Universalism seeks the commonalities in things and makes generalizations, while particularism seeks the uniqueness of things. A common saying based in this dimension is "the exception (particularism) proves the rule (universalism)."

Individualism and Communitarianism
Individualism locates the origin of values in an individual and values competition, self-reliance, self-interest, and personal growth and fulfillment. Communitarianism locates the origin of values in the shared resources and heritage of a community or group; it advocates cooperation, social concern, public service, and societal legacy.

Specificity and Diffuseness
Specificity defines the constructs of ideas and things, while diffuseness sees the patterned whole. The former sees the parts; the latter sees the whole.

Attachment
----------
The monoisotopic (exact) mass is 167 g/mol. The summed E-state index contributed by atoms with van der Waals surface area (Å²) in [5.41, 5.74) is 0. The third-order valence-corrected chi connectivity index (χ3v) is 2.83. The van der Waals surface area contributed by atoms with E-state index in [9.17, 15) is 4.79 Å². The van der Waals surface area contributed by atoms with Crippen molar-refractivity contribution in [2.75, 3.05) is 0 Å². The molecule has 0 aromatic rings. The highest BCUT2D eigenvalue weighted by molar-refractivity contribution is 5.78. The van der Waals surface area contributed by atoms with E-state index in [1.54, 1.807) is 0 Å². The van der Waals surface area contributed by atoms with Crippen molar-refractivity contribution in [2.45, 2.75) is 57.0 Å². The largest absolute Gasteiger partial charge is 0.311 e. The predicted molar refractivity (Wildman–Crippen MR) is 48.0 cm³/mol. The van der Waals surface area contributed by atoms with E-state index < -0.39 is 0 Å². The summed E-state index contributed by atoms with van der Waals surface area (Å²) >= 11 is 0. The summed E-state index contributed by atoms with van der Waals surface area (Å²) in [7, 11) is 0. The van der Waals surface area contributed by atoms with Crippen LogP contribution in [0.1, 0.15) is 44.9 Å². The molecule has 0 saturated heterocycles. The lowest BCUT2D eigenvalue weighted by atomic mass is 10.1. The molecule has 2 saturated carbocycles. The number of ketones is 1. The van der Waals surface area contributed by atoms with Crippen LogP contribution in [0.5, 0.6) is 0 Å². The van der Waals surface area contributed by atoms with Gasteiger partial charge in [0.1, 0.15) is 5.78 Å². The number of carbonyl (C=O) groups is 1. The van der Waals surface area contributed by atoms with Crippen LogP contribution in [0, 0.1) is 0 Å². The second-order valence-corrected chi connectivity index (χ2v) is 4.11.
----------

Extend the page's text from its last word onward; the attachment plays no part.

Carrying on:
Achieved Status and Ascribed Status
Achieved status values accomplishments and track record. Ascribed status attributes merit based on connections and qualities. Many of our "isms" are based in this dimension; for example, sexism attributes merit based on gender.

Inner Direction and Outer Direction
Inner direction places virtue inside the person in the victory of conscious purpose. A saying that reflects inner direction is, "I am the master of my fate." Outer direction places virtue outside us in the environment and relationships.

Sequential Time and Synchronous Time
Sequential time is clock time, time as an arrow moving forward. Synchronous time is recurrent or cyclical time. The seasons are an example of synchronous time.

A Word of Caution
No culture is exclusively at one end or the other of any given dimension. In fact, each culture seeks to reconcile both ends of the dimension ("the exception proves the rule"); a culture simply enters the dimension from its preference. Thus cross-cultural mix-ups are seen as dilemmas that help us move toward reconciliation of the dimensions. Another element of the reconciliation is that the six dimensions are interwoven and do not stand exclusively in any analysis of a cross-cultural dilemma.